With the East Texas winter season quickly approaching, it’s time to conduct a comprehensive review of one of the season’s greatest dangers for many households – carbon monoxide poisoning (CO).

With the East Texas winter season quickly approaching, it’s time to conduct a comprehensive review of one of the season’s greatest dangers for many households – carbon monoxide poisoning (CO). Carbon monoxide poisoning can be fatal to children, adults, and pets. In fact, according to the Centers For Disease Control, more than 20,000 people visit the emergency room annually and over 400 Americans are killed every year as a result of carbon monoxide poisoning. Leaking furnaces or boilers are one of the most common causes of deadly carbon monoxide poisoning— every year without fail. CO poisoning is caused by breathing excessive carbon monoxide, a colorless, odorless and tasteless gas. When you inhale excess CO, it reduces your body’s ability to absorb oxygen. This leads to significant tissue damage and potentially to death.


Signs and symptoms of carbon monoxide poisoning can include:

  • Blurred vision
  • Chest pain
  • Confusion
  • Dizziness
  • Headache
  • Loss of consciousness
  • Nausea
  • Shortness of breath
  • Vomiting
  • Weakness

CO poisoning is especially dangerous for people who are sleeping or intoxicated.


CO is produced by appliances and gas burning heating and air conditioning systems that generate combustion. A gas furnace can emit excessive carbon monoxide due to corrosion or malfunction of a system. Aging and corrosion can cause holes and cracks to form in the gas burner. This results in the dangerous release of CO and the potential for an explosion. Common sources of carbon monoxide include:

  • Furnaces
  • Charcoal grills
  • Cooking ranges
  • Water heaters
  • Fireplaces
  • Portable generators
  • Wood-burning stoves
  • Car and truck engines

What Can You Do To Protect Yourself and Your Family?

At ETR we recommend a two-pronged approach that goes a long way towards preventing carbon monoxide poisoning in your home: install a home carbon monoxide monitor, and have an annual home inspection that includes the heating and AC systems, water heater, chimney, and other appliances.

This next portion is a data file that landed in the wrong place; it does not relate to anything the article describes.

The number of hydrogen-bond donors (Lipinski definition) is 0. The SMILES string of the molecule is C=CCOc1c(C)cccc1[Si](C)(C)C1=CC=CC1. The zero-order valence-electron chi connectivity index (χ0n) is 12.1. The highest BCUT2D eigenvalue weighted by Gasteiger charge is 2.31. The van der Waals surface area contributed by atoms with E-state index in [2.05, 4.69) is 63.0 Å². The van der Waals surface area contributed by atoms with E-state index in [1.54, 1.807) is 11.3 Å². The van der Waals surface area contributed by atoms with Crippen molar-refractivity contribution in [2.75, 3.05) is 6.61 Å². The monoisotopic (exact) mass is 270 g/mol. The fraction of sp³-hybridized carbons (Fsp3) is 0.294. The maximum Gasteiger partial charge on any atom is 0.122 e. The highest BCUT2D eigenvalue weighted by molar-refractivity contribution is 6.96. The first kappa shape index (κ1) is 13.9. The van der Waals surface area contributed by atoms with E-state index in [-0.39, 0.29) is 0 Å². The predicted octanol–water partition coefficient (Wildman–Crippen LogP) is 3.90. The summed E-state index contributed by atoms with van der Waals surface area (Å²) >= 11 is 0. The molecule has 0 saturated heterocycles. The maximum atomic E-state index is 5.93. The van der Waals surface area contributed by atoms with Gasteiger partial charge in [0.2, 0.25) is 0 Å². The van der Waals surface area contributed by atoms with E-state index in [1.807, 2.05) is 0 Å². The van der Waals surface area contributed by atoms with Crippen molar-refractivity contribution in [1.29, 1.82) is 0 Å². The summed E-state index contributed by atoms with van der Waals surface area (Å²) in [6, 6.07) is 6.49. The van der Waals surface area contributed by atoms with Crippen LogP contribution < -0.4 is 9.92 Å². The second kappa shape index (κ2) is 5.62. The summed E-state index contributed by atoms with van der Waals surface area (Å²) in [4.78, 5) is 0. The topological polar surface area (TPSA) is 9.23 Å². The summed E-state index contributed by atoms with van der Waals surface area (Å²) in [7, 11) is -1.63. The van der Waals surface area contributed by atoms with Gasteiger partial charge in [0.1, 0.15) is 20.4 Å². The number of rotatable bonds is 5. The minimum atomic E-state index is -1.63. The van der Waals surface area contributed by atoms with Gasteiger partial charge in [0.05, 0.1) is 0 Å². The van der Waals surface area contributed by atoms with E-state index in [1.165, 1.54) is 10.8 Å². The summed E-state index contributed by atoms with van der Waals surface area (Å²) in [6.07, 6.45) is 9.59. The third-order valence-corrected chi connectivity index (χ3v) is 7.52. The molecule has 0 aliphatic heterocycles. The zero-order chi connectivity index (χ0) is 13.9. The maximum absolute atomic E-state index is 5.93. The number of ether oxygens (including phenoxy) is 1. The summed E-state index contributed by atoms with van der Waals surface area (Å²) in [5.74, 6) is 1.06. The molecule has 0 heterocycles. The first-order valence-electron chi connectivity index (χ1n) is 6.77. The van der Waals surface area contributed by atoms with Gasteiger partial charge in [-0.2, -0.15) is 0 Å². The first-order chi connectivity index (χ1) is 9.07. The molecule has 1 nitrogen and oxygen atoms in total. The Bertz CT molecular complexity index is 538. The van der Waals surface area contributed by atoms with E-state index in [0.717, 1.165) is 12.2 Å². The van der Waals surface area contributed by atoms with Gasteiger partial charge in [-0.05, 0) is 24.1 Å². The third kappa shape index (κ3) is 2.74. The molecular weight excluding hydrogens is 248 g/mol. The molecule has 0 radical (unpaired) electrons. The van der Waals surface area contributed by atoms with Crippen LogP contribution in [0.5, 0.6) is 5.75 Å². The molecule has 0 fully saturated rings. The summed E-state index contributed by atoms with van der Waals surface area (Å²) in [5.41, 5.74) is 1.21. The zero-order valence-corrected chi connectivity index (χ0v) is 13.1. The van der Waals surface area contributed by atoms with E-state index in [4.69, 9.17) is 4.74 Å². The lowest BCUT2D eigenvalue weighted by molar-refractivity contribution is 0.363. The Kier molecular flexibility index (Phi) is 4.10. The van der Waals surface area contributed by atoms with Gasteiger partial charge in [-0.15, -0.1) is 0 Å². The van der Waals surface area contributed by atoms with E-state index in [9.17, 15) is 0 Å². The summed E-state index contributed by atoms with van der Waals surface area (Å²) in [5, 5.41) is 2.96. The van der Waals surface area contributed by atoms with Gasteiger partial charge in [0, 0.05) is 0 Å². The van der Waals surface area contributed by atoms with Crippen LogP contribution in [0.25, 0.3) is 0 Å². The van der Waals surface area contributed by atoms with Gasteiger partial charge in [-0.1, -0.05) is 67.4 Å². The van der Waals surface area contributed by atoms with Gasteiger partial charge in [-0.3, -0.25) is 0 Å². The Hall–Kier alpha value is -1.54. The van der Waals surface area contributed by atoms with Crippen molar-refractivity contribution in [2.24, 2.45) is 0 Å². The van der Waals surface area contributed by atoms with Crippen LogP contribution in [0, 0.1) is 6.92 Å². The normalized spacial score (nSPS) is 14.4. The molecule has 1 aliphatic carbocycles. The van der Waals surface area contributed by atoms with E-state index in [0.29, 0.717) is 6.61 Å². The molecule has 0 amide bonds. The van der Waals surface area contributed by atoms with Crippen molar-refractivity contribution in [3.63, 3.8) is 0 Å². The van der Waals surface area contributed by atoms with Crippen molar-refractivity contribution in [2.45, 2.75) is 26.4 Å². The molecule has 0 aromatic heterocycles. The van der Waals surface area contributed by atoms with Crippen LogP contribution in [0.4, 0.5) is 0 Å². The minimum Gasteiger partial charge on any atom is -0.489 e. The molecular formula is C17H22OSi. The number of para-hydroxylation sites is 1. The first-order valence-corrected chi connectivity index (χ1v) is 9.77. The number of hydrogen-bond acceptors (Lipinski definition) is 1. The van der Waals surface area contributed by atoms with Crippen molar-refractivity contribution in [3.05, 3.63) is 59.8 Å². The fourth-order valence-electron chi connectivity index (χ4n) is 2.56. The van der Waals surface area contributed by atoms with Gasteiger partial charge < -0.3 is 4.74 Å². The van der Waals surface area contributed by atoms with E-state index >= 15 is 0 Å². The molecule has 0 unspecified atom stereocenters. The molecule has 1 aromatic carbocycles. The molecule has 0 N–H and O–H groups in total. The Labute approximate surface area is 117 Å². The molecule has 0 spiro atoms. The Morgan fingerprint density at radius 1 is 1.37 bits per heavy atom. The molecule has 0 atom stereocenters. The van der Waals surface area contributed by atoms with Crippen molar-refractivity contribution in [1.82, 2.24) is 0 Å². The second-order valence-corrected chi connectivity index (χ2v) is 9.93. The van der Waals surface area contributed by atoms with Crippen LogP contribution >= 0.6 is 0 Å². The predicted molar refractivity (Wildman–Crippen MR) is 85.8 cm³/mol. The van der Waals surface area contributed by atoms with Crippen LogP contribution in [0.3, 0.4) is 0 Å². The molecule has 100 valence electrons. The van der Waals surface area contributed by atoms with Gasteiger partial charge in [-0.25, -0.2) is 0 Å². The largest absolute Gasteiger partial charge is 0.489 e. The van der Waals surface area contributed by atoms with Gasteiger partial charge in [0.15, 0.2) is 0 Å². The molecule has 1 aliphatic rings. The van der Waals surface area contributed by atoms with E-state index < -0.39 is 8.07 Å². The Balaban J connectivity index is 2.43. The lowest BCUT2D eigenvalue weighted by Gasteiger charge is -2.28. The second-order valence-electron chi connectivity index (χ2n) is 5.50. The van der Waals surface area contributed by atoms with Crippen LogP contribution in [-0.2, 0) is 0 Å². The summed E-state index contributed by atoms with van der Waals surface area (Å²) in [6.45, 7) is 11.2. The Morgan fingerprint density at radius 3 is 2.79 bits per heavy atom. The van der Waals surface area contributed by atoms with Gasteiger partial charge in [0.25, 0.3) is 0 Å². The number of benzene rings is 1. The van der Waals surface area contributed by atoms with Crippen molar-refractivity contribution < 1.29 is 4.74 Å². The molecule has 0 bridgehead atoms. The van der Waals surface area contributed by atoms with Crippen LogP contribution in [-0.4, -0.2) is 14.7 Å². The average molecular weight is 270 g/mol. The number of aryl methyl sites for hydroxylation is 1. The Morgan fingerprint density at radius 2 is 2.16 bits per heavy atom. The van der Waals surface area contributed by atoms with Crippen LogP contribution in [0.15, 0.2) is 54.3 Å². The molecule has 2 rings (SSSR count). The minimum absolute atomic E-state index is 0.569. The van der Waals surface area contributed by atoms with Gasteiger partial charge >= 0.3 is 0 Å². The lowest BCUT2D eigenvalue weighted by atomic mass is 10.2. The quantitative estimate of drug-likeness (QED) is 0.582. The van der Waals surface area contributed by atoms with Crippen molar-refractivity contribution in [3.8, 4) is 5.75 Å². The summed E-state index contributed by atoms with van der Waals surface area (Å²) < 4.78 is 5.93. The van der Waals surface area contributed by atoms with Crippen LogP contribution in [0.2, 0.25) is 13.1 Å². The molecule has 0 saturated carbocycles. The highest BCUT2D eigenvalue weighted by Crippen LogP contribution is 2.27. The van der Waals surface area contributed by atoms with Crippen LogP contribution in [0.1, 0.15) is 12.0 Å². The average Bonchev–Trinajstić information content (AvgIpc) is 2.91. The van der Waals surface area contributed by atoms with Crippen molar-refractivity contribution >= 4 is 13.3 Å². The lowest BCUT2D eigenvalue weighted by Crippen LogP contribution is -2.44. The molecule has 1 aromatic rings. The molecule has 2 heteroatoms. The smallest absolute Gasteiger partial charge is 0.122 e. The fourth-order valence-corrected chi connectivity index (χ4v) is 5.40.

First, install a carbon monoxide detector in the hallway near each sleeping area in your house, and one on each floor. Please give us a call if you would like more information or suggestions about the most effective placement in your home. The service experts at ETR suggest replacing your carbon monoxide detectors every five years and testing your carbon monoxide and fire detectors every month to ensure the batteries and alarm are functioning properly. Fall is an excellent time to check your CO and smoke detectors in your home and invest in a new one if necessary. If the alarm sounds, evacuate all members of the household and call 911.

Second, schedule annual HVAC maintenance of your heating and air conditioning system. The certified technicians at East Texas Refrigeration will inspect your furnace to make sure it is operating properly and inspect for carbon monoxide leaks. Annual service to the heating and air conditioning system will identify problems and provide the opportunity for furnace repair or replacement. We want to make sure your furnace is operating safely and efficiently throughout the upcoming cold season.

To keep your loved ones safe and warm through the cold season, call the heating and air conditioning service experts at East Texas Refrigeration today at (903) 581-3771 to schedule your Fall tune-up.

Because We Care About The Health and Safety of Your Family

We care about our customers and their families. In addition to installing CO detectors and scheduling an HVAC inspection, there are additional steps you can take to protect yourself and your loved ones from carbon monoxide poisoning.

  • Appliances such as gas water heaters, gas cook stoves, wood heaters, and fireplaces should receive annual maintenance to keep them operating safely.
  • Outdoor appliances such as a charcoal grill, camp stoves, and heaters should never be used indoors.
  • Open the garage door before starting your car to allow CO to escape. The fumes can enter cracks and crevices of the home.
  • Always use the vent hood when cooking on a gas stove to vent CO outside of the home.
  • Use gas appliances as recommended – Never use a gas stove or oven to heat your home.
  • Use fuel-burning indoor space heaters only when doors or windows are open to provide fresh air and monitor them when in use.
  • Don’t run a generator in an enclosed space, such as the basement, garage or inside of your home.
  • Maintain gas appliances and the fireplace – Ensure your gas appliances are properly vented.
  • Have your fireplace chimney and flue professionally cleaned every year.
  • Schedule inspections for all gas appliances by a professional repairman.

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